Is it a good business decision or a bad environmental plan for the future of, not only America, but the entire planet?
That’s the debate raging now after president trump annouced plans to pull the United States out of the Paris climate change accord.
That decision has brought out protests and petitions and lawmakers putting pens to paper to disagree with the decision.
One of the first, right here in Beaufort.
“Its an environmental issue its not a political issue,” said Billy Keyserling.
Beaufort Mayor Billy Keyserling says his job is to speak for his citizens and his city.
By signing off on the Paris accord, he believes he is doing just that.
“Its become unfortunately by both sides about this President and it shouldn’t be about that it should be about how we continue about how we better prepare the earth for the generations tro come,” said the Mayor.
“Is the agreement perfect? No. Is any agreement with 195 countries going to be, no. But i think just turning our back on what has been a movement that’s been working for years, and denying it is not a good example for the next generation.”
The Paris agreement was designed to improve the future of Earth’s environment for years, even decades to come.
Each of 195 countries signed off. Now three, Syria, Nicaragua and the United States have pulled out.
“If our country were to be the leader we should be we should be sitting down with the other signatories not walking away,” said Keyserling. “Saying how do we put more teeth in this. How do we make it work.”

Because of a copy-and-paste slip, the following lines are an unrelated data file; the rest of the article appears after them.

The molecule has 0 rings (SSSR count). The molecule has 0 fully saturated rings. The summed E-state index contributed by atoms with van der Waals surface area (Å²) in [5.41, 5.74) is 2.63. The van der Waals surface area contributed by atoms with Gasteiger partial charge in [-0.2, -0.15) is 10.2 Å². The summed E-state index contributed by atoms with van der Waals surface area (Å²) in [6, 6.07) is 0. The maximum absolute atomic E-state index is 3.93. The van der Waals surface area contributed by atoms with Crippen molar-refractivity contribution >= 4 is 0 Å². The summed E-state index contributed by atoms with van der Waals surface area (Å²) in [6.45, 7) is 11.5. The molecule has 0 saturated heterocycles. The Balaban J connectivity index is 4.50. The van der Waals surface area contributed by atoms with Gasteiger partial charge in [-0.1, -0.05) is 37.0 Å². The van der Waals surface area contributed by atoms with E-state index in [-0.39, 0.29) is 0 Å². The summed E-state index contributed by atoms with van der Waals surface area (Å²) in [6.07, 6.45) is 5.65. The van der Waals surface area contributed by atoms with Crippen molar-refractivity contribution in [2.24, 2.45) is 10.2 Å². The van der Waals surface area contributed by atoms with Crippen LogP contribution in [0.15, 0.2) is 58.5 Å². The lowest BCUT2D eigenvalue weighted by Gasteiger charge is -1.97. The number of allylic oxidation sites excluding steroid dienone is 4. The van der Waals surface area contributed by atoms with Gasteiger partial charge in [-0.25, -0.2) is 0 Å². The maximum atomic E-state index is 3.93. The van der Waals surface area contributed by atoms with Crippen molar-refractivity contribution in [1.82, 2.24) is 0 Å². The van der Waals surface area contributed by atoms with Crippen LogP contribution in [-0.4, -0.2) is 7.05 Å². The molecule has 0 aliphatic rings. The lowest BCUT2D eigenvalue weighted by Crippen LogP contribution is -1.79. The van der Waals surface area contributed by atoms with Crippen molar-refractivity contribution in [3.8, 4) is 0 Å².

Keyserling says this kind of local protest worked before, in 2015 when the Obama adminstration wanted to drill for oil off Beaufort’s shores.
“131 communities and 10s of thousands of businesses turned the Obama administration around on offshore drilling,” remembers Keyserling. “They (the Obama administration) said clearly the grassroots had been talking and we hear you. We are in a position to drum up support at the grassroots level because that’s where the voters are that’s where the people are who are affected.”
A plan that was then scrapped, now the President has opened the door to again.
“They said clearly the grassroots had been talking and we hear you,” said the Mayor. “We are in a position to drum up support at the grassroots level because that’s where the voters are thats where the people are who are affected.”
Voters who sign Keyserling’s paychecks as well and count on him to do what’s right for their city.
“We are advocates for the people who elect us, everybody isn’t going to agree with you,” said Keyserling. “But I urge people to think about the what and not the who.”
President Trump is already permitting seismic testing for drills.. the public has 30 days to make their comments on the idea.
South Carolina Representative Mark Sanford, 125 municipalities, and half a million fishing families are on record as being opposed to the testing.